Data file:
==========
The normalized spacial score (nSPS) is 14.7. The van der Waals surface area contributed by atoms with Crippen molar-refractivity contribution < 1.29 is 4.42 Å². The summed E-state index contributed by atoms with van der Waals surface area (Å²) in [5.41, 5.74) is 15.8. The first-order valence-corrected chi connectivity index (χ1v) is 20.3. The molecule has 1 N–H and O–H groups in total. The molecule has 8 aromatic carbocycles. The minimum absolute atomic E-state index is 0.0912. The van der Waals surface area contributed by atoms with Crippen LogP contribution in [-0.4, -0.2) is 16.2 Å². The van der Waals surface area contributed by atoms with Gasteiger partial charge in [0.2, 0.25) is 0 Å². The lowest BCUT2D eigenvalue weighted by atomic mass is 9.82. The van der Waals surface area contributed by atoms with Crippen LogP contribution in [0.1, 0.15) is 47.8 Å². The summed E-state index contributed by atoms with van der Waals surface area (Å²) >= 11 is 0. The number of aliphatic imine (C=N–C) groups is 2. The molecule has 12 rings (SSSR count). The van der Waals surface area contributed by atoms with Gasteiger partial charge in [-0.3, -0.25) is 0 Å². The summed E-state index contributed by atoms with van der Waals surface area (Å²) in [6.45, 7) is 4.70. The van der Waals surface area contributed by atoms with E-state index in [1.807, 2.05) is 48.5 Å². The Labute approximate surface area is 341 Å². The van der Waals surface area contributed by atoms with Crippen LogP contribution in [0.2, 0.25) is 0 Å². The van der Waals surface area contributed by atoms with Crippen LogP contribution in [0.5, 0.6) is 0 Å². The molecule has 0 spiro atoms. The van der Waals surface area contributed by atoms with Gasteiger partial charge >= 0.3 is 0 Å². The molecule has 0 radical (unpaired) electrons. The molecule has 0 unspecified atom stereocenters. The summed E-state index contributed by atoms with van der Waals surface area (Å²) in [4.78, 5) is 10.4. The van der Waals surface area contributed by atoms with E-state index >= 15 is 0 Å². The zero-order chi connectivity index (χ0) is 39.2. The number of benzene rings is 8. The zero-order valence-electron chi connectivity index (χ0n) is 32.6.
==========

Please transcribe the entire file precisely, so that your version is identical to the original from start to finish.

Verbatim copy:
The normalized spacial score (nSPS) is 14.7. The van der Waals surface area contributed by atoms with Crippen molar-refractivity contribution < 1.29 is 4.42 Å². The summed E-state index contributed by atoms with van der Waals surface area (Å²) in [5.41, 5.74) is 15.8. The first-order valence-corrected chi connectivity index (χ1v) is 20.3. The molecule has 1 N–H and O–H groups in total. The molecule has 8 aromatic carbocycles. The minimum absolute atomic E-state index is 0.0912. The van der Waals surface area contributed by atoms with Crippen LogP contribution in [-0.4, -0.2) is 16.2 Å². The van der Waals surface area contributed by atoms with Gasteiger partial charge in [0.2, 0.25) is 0 Å². The lowest BCUT2D eigenvalue weighted by atomic mass is 9.82. The van der Waals surface area contributed by atoms with Crippen LogP contribution in [0.1, 0.15) is 47.8 Å². The summed E-state index contributed by atoms with van der Waals surface area (Å²) >= 11 is 0. The number of aliphatic imine (C=N–C) groups is 2. The molecule has 12 rings (SSSR count). The van der Waals surface area contributed by atoms with Gasteiger partial charge in [-0.3, -0.25) is 0 Å². The summed E-state index contributed by atoms with van der Waals surface area (Å²) in [6.45, 7) is 4.70. The van der Waals surface area contributed by atoms with E-state index in [1.807, 2.05) is 48.5 Å². The Labute approximate surface area is 341 Å². The van der Waals surface area contributed by atoms with Crippen LogP contribution in [0.2, 0.25) is 0 Å². The van der Waals surface area contributed by atoms with Crippen LogP contribution in [0.5, 0.6) is 0 Å². The molecule has 0 spiro atoms. The van der Waals surface area contributed by atoms with Gasteiger partial charge >= 0.3 is 0 Å². The molecule has 0 radical (unpaired) electrons. The molecule has 0 unspecified atom stereocenters. The summed E-state index contributed by atoms with van der Waals surface area (Å²) in [4.78, 5) is 10.4. The van der Waals surface area contributed by atoms with E-state index >= 15 is 0 Å². The zero-order chi connectivity index (χ0) is 39.2. The number of benzene rings is 8. The zero-order valence-electron chi connectivity index (χ0n) is 32.6.